Bayesian standard error for an estimate of a mean


I’m running into some unexpected differences between a linear model fit in Stan versus a linear model fit via the “lm” function in R (rstan version 2.16.0).

I would expect that the standard error for a model coefficient fit via a linear model would roughly equal the standard deviation of the marginal posterior distribution of that parameter in a Bayesian linear model. This is not the case for the models I’m looking at, which I don’t understand. This may be a basic misunderstanding of posteriors distributions versus sampling distributions of max. likelihood estimates on my part. Any help is appreciated, more details follow:

I’m interested in the performance of linear models in in models where the number of parameters is approaching the sample size. I’ve run the same linear model on a series of datasets with N=60 units. The true data generating function is given by b*X, where X is a NxP matrix. For P in {5,12,20,40,50} I’ve fit a linear model in Stan and one in R and compared a) the average difference in coefficients (should be zero if the posterior mean is equal to the maximum likelihood estimate) and b) the average ratio of standard errors (e.g. the standard deviation of the posterior distribution fo the coefficients versus the default standard error in R’s lm function).

For p<<N, the parameters are the same between Stan and lm, and the ratio of standard errors is approximately 1.0. However, as p grows and N stays constant, the ratio of standard errors increases (e.g. Stan gives less precise standard errors), up to a ratio of 1.2 at p=50. This happens even when the parameters in Stan are given null centered, normal priors.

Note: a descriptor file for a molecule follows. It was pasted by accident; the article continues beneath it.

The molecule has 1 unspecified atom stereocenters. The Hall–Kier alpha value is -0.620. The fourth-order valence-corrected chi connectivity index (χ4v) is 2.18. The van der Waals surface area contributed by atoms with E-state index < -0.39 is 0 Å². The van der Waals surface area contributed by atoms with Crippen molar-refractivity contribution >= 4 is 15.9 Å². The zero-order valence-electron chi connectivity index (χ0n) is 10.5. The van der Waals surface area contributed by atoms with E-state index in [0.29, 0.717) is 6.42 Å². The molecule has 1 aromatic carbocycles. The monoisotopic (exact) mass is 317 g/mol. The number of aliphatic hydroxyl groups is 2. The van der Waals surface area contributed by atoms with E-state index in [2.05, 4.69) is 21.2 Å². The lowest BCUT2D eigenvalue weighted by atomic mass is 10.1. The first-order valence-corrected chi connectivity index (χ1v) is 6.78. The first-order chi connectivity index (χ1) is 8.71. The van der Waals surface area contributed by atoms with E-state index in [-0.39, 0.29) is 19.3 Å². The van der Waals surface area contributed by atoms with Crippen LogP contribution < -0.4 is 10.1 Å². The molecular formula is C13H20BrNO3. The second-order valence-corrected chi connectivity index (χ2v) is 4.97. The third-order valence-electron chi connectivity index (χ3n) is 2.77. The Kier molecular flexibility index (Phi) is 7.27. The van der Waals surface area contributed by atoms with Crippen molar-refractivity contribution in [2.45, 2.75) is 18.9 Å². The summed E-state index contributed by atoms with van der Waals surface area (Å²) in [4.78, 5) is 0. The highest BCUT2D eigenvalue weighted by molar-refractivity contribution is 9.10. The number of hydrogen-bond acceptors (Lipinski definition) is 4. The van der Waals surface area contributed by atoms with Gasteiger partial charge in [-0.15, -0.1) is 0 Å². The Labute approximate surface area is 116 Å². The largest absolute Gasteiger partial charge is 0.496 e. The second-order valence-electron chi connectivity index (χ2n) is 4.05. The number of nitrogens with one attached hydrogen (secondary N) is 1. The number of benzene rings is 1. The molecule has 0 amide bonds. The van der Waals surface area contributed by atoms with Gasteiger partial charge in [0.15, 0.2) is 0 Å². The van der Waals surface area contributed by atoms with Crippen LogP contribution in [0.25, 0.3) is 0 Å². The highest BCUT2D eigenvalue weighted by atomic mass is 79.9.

I don’t have a good explanation for these observations. Stan gives consistently less precise answers than a standard MLE for the same model. I noticed this when comparing Stan results to ridge regression, where ridge regression performed much better in terms of standard error.

R + Stan code below

# does a stan model return a larger variance than a non-stan model?
rstan_options(auto_write = TRUE)
options(mc.cores = parallel::detectCores())
zz <- file('/dev/null', open = "wt")

# data generating function
dg.f <- function(N,p){
  U = matrix(runif(p*p), nrow=p, ncol=p)
  S = 0.5*(U+t(U))
  S = S + p*diag(rep(1,p))
  X = rmvnorm(N, mean = runif(p, -1, 1), sigma = S)  
  z = cbind(rep(1, N), X)%*%sort(sample(c(rep(0,p), runif(1)), size = p+1, replace=TRUE)) + rnorm(N,0,1)
  y = cbind(rep(1, N), X)%*%sort(sample(c(rep(0,p), runif(1)), size = p+1, replace=TRUE)) + rnorm(N,0,1)

stanmod <- '